The EU and Obama, therefore, should have several key areas of complete agreement in drafting TISA:
I’ll discuss a limited aspect of what the draft TISA provides below, but it is sufficient for this paradox to make four points. First, none of the five vital and urgent reforms is contained in the draft. Second, there is not a single provision designed to make regulation, supervision, enforcement, or prosecution of private bankers and those that aid and abet their violations more effective. Third, virtually every provision is designed to make banking more criminogenic by increasing the three “de’s” and locking in the existing pathetically inadequate system. Fourth, the draft is designed as a one-way ratchet under which nations are only allowed to further loosen their already inadequate regulation, supervision, and prosecution systems.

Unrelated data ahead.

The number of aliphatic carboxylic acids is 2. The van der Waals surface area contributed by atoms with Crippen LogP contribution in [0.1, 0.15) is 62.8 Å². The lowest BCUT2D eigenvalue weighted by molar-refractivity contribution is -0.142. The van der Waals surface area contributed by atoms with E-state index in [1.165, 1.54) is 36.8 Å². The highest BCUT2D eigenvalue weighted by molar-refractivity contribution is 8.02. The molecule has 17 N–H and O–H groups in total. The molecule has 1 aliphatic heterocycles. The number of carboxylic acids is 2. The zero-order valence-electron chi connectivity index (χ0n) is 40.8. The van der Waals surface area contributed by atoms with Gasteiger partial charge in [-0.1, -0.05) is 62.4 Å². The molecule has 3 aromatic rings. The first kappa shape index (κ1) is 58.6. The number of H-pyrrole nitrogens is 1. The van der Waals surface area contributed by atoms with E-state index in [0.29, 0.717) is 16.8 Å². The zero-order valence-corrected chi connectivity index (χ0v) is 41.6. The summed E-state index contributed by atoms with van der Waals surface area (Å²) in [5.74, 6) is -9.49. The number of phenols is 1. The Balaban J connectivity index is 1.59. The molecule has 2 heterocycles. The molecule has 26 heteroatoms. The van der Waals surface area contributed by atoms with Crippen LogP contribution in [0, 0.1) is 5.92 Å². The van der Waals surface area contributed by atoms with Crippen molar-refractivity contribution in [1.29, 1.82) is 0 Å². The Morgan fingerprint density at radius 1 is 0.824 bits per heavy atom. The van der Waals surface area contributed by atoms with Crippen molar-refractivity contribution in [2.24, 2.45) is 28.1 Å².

The first paradox is that Obama, who cannot claim that he does not know better given the unanimous findings of his own FCIC appointees who investigated the causes of the crisis, is trying to recreate those causes, spur a race to the bottom among financial regulators, and make the causes of the past crisis global (rather than primarily limited to the U.S. and the EU). Obama, in the TISA draft, proposes to do everything that his own FCIC experts, white-collar criminologists, the top economists on the subject of criminogenic environments, and effective regulators with a track record of success have been telling Obama not to do for his entire term in office.